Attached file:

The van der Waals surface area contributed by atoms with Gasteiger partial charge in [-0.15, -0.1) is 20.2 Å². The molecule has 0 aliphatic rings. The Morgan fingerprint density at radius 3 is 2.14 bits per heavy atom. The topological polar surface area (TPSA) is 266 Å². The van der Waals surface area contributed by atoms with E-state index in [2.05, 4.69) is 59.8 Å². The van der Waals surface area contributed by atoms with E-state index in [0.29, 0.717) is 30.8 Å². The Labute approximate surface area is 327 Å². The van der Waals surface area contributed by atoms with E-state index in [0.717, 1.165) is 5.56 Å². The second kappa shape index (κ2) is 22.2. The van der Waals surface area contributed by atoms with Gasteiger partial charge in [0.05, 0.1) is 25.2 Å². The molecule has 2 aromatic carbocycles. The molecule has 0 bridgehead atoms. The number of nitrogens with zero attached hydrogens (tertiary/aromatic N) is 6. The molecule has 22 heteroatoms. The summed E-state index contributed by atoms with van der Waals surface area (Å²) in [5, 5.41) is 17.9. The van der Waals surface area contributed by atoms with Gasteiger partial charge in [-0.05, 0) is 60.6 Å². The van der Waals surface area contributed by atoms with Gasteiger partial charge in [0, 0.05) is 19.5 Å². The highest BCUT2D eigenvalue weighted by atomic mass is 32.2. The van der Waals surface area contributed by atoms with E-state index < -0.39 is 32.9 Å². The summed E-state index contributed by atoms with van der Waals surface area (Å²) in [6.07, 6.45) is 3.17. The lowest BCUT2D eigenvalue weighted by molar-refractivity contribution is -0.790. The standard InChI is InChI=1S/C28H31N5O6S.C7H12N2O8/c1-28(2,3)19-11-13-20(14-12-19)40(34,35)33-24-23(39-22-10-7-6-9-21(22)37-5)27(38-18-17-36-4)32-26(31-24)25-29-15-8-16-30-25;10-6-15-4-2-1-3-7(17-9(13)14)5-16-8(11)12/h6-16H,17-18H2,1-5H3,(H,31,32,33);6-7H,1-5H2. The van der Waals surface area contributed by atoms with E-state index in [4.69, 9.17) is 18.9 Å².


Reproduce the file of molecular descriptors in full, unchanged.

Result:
The van der Waals surface area contributed by atoms with Gasteiger partial charge in [-0.15, -0.1) is 20.2 Å². The molecule has 0 aliphatic rings. The Morgan fingerprint density at radius 3 is 2.14 bits per heavy atom. The topological polar surface area (TPSA) is 266 Å². The van der Waals surface area contributed by atoms with E-state index in [2.05, 4.69) is 59.8 Å². The van der Waals surface area contributed by atoms with E-state index in [0.29, 0.717) is 30.8 Å². The Labute approximate surface area is 327 Å². The van der Waals surface area contributed by atoms with E-state index in [0.717, 1.165) is 5.56 Å². The second kappa shape index (κ2) is 22.2. The van der Waals surface area contributed by atoms with Gasteiger partial charge in [0.05, 0.1) is 25.2 Å². The molecule has 2 aromatic carbocycles. The molecule has 0 bridgehead atoms. The number of nitrogens with zero attached hydrogens (tertiary/aromatic N) is 6. The molecule has 22 heteroatoms. The summed E-state index contributed by atoms with van der Waals surface area (Å²) in [5, 5.41) is 17.9. The van der Waals surface area contributed by atoms with Gasteiger partial charge in [-0.05, 0) is 60.6 Å². The van der Waals surface area contributed by atoms with Gasteiger partial charge in [0, 0.05) is 19.5 Å². The highest BCUT2D eigenvalue weighted by atomic mass is 32.2. The van der Waals surface area contributed by atoms with E-state index < -0.39 is 32.9 Å². The summed E-state index contributed by atoms with van der Waals surface area (Å²) in [6.07, 6.45) is 3.17. The lowest BCUT2D eigenvalue weighted by molar-refractivity contribution is -0.790. The standard InChI is InChI=1S/C28H31N5O6S.C7H12N2O8/c1-28(2,3)19-11-13-20(14-12-19)40(34,35)33-24-23(39-22-10-7-6-9-21(22)37-5)27(38-18-17-36-4)32-26(31-24)25-29-15-8-16-30-25;10-6-15-4-2-1-3-7(17-9(13)14)5-16-8(11)12/h6-16H,17-18H2,1-5H3,(H,31,32,33);6-7H,1-5H2. The van der Waals surface area contributed by atoms with E-state index in [4.69, 9.17) is 18.9 Å².